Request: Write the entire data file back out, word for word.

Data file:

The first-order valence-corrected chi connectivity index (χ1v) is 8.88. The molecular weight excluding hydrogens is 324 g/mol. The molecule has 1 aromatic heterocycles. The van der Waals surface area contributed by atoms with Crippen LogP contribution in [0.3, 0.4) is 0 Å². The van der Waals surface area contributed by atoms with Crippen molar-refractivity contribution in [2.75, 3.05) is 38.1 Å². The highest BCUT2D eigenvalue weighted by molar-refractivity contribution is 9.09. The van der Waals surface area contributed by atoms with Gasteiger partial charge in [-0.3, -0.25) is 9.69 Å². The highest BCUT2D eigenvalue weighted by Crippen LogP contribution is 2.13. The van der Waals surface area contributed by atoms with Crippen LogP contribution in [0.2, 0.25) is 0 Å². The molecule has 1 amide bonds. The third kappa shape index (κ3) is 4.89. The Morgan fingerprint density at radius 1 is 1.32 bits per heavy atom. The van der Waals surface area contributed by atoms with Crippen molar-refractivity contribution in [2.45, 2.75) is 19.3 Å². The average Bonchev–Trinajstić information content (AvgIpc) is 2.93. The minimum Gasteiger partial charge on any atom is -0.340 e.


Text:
The first-order valence-corrected chi connectivity index (χ1v) is 8.88. The molecular weight excluding hydrogens is 324 g/mol. The molecule has 1 aromatic heterocycles. The van der Waals surface area contributed by atoms with Crippen LogP contribution in [0.3, 0.4) is 0 Å². The van der Waals surface area contributed by atoms with Crippen molar-refractivity contribution in [2.75, 3.05) is 38.1 Å². The highest BCUT2D eigenvalue weighted by molar-refractivity contribution is 9.09. The van der Waals surface area contributed by atoms with Gasteiger partial charge in [-0.3, -0.25) is 9.69 Å². The highest BCUT2D eigenvalue weighted by Crippen LogP contribution is 2.13. The van der Waals surface area contributed by atoms with Crippen LogP contribution in [0.2, 0.25) is 0 Å². The molecule has 1 amide bonds. The third kappa shape index (κ3) is 4.89. The Morgan fingerprint density at radius 1 is 1.32 bits per heavy atom. The van der Waals surface area contributed by atoms with Crippen molar-refractivity contribution in [2.45, 2.75) is 19.3 Å². The average Bonchev–Trinajstić information content (AvgIpc) is 2.93. The minimum Gasteiger partial charge on any atom is -0.340 e.